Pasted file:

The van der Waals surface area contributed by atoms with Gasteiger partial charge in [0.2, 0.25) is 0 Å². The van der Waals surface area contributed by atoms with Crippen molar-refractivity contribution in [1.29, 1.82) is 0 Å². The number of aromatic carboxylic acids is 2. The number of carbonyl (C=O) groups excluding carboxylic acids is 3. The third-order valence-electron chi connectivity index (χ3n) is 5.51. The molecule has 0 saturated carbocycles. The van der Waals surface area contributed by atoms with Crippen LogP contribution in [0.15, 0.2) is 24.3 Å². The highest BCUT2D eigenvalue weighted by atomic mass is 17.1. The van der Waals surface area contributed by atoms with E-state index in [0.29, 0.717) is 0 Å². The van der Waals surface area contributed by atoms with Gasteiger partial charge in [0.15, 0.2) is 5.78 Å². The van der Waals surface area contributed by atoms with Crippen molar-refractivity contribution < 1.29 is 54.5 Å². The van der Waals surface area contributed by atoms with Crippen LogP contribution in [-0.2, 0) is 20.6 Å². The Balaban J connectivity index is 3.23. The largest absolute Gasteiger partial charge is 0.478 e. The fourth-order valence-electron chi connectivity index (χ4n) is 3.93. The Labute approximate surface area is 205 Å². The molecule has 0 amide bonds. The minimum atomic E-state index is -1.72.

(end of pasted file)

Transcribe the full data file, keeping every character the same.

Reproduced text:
The van der Waals surface area contributed by atoms with Gasteiger partial charge in [0.2, 0.25) is 0 Å². The van der Waals surface area contributed by atoms with Crippen molar-refractivity contribution in [1.29, 1.82) is 0 Å². The number of aromatic carboxylic acids is 2. The number of carbonyl (C=O) groups excluding carboxylic acids is 3. The third-order valence-electron chi connectivity index (χ3n) is 5.51. The molecule has 0 saturated carbocycles. The van der Waals surface area contributed by atoms with Crippen LogP contribution in [0.15, 0.2) is 24.3 Å². The highest BCUT2D eigenvalue weighted by atomic mass is 17.1. The van der Waals surface area contributed by atoms with E-state index in [0.29, 0.717) is 0 Å². The van der Waals surface area contributed by atoms with Gasteiger partial charge in [0.15, 0.2) is 5.78 Å². The van der Waals surface area contributed by atoms with Crippen molar-refractivity contribution < 1.29 is 54.5 Å². The van der Waals surface area contributed by atoms with Crippen LogP contribution in [-0.2, 0) is 20.6 Å². The Balaban J connectivity index is 3.23. The largest absolute Gasteiger partial charge is 0.478 e. The fourth-order valence-electron chi connectivity index (χ4n) is 3.93. The Labute approximate surface area is 205 Å². The molecule has 0 amide bonds. The minimum atomic E-state index is -1.72.